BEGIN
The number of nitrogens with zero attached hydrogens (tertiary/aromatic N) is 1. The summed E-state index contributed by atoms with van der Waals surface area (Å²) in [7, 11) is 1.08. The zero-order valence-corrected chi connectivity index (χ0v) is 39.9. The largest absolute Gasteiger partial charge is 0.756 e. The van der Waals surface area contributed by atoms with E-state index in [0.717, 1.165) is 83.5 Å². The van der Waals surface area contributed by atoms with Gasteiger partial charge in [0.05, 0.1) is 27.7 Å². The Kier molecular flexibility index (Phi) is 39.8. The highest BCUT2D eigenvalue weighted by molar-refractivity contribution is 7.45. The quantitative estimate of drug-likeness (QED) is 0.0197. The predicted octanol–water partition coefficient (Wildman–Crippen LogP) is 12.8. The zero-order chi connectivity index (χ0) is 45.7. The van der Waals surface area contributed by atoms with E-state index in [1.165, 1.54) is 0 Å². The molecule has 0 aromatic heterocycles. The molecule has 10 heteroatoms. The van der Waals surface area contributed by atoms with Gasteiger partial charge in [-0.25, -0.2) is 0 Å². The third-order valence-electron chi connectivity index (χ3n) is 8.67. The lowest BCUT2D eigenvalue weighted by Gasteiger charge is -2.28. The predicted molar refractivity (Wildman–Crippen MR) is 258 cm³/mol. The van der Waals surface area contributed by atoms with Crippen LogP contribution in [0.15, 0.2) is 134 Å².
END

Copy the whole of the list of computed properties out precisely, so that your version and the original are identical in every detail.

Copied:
The number of nitrogens with zero attached hydrogens (tertiary/aromatic N) is 1. The summed E-state index contributed by atoms with van der Waals surface area (Å²) in [7, 11) is 1.08. The zero-order valence-corrected chi connectivity index (χ0v) is 39.9. The largest absolute Gasteiger partial charge is 0.756 e. The van der Waals surface area contributed by atoms with E-state index in [0.717, 1.165) is 83.5 Å². The van der Waals surface area contributed by atoms with Gasteiger partial charge in [0.05, 0.1) is 27.7 Å². The Kier molecular flexibility index (Phi) is 39.8. The highest BCUT2D eigenvalue weighted by molar-refractivity contribution is 7.45. The quantitative estimate of drug-likeness (QED) is 0.0197. The predicted octanol–water partition coefficient (Wildman–Crippen LogP) is 12.8. The zero-order chi connectivity index (χ0) is 45.7. The van der Waals surface area contributed by atoms with E-state index in [1.165, 1.54) is 0 Å². The molecule has 0 aromatic heterocycles. The molecule has 10 heteroatoms. The van der Waals surface area contributed by atoms with Gasteiger partial charge in [-0.25, -0.2) is 0 Å². The third-order valence-electron chi connectivity index (χ3n) is 8.67. The lowest BCUT2D eigenvalue weighted by Gasteiger charge is -2.28. The predicted molar refractivity (Wildman–Crippen MR) is 258 cm³/mol. The van der Waals surface area contributed by atoms with Crippen LogP contribution in [0.15, 0.2) is 134 Å².